Slime moulds aren't just bags of goo, inside they have some complex anatomy. Just like our bodies have different parts that do different jobs like lungs, spleens and eye, cells have different parts as well - in a body we call them organs, in cell they're little organs - organelles. Slime moulds may be weird but they have the same basic parts as other cells.
Confocal Microscopes scan a laser over the sample but we don't look at the laser light reflected back. Scientists label antibodies and molecules with fluorescent dyes that only stick to the parts of the cell we want to look at. The laser makes the dyes fluoresce like a highlighter pen and the microscope only sees the fluorescent signal so we can highlight only the bits of the cell we're interested in.
All cells, not just slime moulds have an internal scaffolding called the cytoskeleton, it's a network of protein fibres that control the cell's shape. In a slime mould - which is always crawling around looking for food, the cytoskeleton constantly rearranges - fibres get broken down in at some spots and rebuilt at others pushing the cell this way and that.
The poison phalloidin from death cap mushroomsLink opens in a new window sticks to the cytoskeleton and stops it moving, in the lab we stick a fluorescent molecule to phalloidin and use it to highlight the cytoskeleton.
The blue are the nuclei which contain the cell's DNA. You can see there are thousands of them in this one tiny piece - a normal cell has one nucleus, giant cells have to have thousands of nuclei to coordinate and control cell activity.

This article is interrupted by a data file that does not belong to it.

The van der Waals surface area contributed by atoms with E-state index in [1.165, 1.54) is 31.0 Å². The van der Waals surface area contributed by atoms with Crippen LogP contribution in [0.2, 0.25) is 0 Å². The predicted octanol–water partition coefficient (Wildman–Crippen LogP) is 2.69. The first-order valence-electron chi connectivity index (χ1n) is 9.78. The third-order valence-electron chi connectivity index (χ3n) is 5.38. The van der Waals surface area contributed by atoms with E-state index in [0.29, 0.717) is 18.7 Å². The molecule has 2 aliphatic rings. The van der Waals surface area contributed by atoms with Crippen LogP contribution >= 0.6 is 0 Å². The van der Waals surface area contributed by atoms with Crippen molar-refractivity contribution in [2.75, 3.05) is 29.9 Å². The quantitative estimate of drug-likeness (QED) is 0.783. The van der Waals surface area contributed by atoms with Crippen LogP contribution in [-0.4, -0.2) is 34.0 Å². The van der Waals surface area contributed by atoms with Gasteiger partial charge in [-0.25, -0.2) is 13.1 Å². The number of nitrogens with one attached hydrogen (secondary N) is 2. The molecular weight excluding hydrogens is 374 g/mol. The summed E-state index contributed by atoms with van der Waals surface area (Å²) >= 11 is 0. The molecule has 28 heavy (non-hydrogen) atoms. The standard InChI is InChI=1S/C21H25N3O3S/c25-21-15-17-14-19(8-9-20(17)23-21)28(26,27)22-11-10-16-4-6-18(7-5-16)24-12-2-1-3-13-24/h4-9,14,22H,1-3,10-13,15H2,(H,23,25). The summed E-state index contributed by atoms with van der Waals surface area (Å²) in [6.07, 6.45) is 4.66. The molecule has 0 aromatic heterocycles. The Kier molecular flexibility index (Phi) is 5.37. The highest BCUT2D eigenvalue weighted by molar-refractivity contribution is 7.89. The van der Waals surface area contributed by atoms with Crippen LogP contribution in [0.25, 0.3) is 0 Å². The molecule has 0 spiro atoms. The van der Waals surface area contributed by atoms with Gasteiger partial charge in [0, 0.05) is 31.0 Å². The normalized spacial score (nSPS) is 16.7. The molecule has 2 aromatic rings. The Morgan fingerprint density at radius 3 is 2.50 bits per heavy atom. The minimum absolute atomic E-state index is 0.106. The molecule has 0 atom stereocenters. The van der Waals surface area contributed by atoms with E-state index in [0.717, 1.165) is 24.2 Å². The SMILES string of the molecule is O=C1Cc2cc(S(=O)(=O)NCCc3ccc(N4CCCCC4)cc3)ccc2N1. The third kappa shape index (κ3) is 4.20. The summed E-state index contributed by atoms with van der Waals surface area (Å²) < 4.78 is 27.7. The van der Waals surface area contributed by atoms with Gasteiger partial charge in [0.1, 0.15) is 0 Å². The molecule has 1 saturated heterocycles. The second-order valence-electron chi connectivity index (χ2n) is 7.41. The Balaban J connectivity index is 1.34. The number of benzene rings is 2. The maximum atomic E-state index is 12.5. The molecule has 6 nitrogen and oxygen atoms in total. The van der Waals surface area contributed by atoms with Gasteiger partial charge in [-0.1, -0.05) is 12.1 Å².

The green is the cytoskeleton - in most of the picture it's in long thin strands across the vein, these fibres expand and contract making the slime mould pulse and moving liquid around the cell. Towards the bottom middle and right where it's fanning out you can see much denser areas of solid green - these are areas where the slime is moving quickly and loads of cytoskeleton proteins are piled up ready to make new scaffolding for the cell.
The dark round holes in the green round holes are pores in the surface of the cell - some are to let slime exude out and leave a trail, some are there to let the slime sample the outside environment as it searches for food.
To look at the cytoskeleton we have to 'fix' the cell - that's a fancy way of saying kill it very carefully - to see that fine detail we need everything to stay still so we treat the sample with formalin which kills the cell but also fixes all the proteins together so they make a snapshot of exactly what the cell was doing. With a light microscope we can look at live things though.
In this video - We've stained the cell membrane with a green dye. The mitochondria are stained red. The slime has been cut - yellow is where popped mitochondria and torn cell membrane get mixed up - but you can see it doesn't take long to put itself back together and reconnect veins.